The government intends to spend GH¢85.9 billion, representing 21.6 per cent of the country’s Gross Domestic Product (GDP), in the 2020 fiscal year.
The key drivers of the projected expenditure include the wage bill, which is projected at GH¢22.9 billion, interest payments of GH¢21.7 billion, goods and services for government operation at GH¢8.3 billion and capital expenditure of GH¢9.3 billion.

Other areas are the one-off financing of the 2020 presidential and parliamentary elections, funding of government flagship programmes and security.

The Minister of Finance, Mr Ken Ofori-Atta, gave the breakdown on Wednesday when he laid before Parliament the 2020 Budget and Economic Statement of the government.

Part of the expenditure will be directed at building infrastructure for the six newly created regions in the areas of administration blocks, educational and health infrastructure.
The 2020 expenditure estimates represent a 21.2 per cent increase over what the government projects will be spent by the end of this year.

Atmosphere in Parliament

Appearing in his signature all-white caftan, the Finance Minister exuded confidence and maintained a calm demeanour, even in the face of intermittent cheers from the Majority and jeers from the Minority, as he outlined the successes that the government had chalked up in the last three years.

The expected smooth presentation, with less heckling, was never to be because the Minority in the House disrupted proceedings any time they disagreed with the Finance Minister on some aspects of the budget.

The presentation, which started around 11:25 a.m., lasted about three hours and ended with the Minority displaying placards with the inscription ‘Bye Bye Budget’ to signal that it would be the last budget to be laid before the House by the Akufo-Addo adminstration.

The Majority, meanwhile, responded by singing the popular “Oye” choral song, which translates: ‘It’s all well’, as they stood firmly by the Finance Minister to indicate that the 2020 Budget was good news not just for them but Ghanaians in general.


Mr Ofori-Atta said total revenue and grants for 2020 was also projected to rise to GH¢67.1 billion, up from the projected outturn of GH¢54.6 billion for this year.
Domestic revenue, according to him, was estimated at GH¢65.8 billion, representing an annual growth of 22.5 per cent over what was expected at the end of this year.

Of domestic revenue, he said non-oil tax revenue would constitute about GH¢45 billion, reflecting the impact of expected improvement in tax compliance and reforms in revenue administration and the full-year revenue yield from the 2019 mid-year revenue measures.
Non-tax revenue (excluding oil), he said, was expected to reach GH¢8.5 billion.

Budget deficit

Based on the estimates for total revenue and grants and total expenditure, Mr Ofori-Atta pointed out that the 2020 fiscal operations would result in a cash deficit of GH¢18.9 billion, equivalent to 4.7 per cent of GDP.

That financing gap, he indicated, would be closed from both domestic and foreign sources.

Assurance not to overspend
In spite of the higher level of expenditure, projected to grow by 21.2 per cent in 2020, Mr Ofori-Atta gave an assurance that the government would not derail the economy by overspending in an election year.

“We shall work within the 2020 appropriated resource envelope and adhere to the Fiscal Responsibility Act to maintain fiscal discipline,” he said.

“We will do so not because we are complacent of our chances; no. We will do so because the nation needs it and we are not prepared to throw away all the sacrifices and gains the people and their government have made in the last three years,” he added.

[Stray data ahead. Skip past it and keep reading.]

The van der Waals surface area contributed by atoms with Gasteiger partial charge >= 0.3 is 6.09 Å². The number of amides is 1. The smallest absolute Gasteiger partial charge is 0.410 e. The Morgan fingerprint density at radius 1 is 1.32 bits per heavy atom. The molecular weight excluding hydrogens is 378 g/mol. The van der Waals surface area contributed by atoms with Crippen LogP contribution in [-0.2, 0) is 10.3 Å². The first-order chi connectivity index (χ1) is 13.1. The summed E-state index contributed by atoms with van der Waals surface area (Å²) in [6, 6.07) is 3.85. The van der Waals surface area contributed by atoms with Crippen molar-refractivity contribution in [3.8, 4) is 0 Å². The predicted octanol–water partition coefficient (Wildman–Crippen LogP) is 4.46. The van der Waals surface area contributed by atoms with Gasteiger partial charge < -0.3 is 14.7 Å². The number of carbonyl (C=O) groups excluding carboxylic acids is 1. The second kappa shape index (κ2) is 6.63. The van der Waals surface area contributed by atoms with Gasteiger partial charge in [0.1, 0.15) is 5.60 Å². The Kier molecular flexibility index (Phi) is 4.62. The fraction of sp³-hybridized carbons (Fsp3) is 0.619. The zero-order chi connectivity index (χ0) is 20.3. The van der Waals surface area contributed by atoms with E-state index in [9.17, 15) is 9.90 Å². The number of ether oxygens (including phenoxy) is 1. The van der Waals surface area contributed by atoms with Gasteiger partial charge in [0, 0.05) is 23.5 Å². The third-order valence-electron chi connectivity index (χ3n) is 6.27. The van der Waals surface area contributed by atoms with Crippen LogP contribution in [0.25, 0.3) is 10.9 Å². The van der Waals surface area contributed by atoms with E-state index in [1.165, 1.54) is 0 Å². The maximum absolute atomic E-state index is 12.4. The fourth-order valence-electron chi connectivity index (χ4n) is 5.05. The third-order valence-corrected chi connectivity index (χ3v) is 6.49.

Fiscal indiscipline

Economic management in election years in the Fourth Republic, with the exception of 2004, has been characterised by fiscal indiscipline, where governments have spent excessively way above revenue and what they budgeted for.

This has often led to wide fiscal deficits in almost all election years.
Mr Ofori-Atta said it was for that reason that the government passed the Fiscal Responsibility Act, 2018 (Act 982) that limits the fiscal deficit in any year to five per cent of GDP and the establishment of a Fiscal Council.

“It is due to our commitment to fiscal discipline that we have imposed upon ourselves a binding legislative constraint, with accompanying sanctions for me as the Finance Minister,” he said.

Tax structure reforms

Outlining some measures to boost revenue, Mr Ofori-Atta said the government would review the current tax legislation to strengthen the relevant laws and provide additional regulations and administrative guidelines for the taxation of electronic services.

He said it would also review and incorporate into legislation outstanding relevant actions, including requiring taxpayers to disclose their aggressive tax planning arrangements under what he described as “the relevant base erosion and profit shifting (BEPS) action points in existing legislation.
“The major revenue legislation will be reviewed to remove conflicts and fill in the gaps, and the relevant amendments submitted to Parliament for passage.

The Revenue Administration Regulations and the updated Transfer Pricing Regulations will also be submitted for passage,” he stated.

To make revenue legislation more user friendly, he said, the Ghana Revenue Authority (GRA) would make abridged versions of the major revenue laws easily available to the public.
“We will also pursue non-tax revenue inflows associated with the operations of some telcos and state-owned enterprises (SOEs) to yield about 0.5 per cent of GDP in revenue inflows,” he said.

The Finance Minister said the personal income tax band would be adjusted and the necessary parliamentary approval sought to ensure that the 12 per cent increase in the minimum wage for 2020 was tax-exempt.

credit: Graphic Online

(BY: Emmanuel Bruce)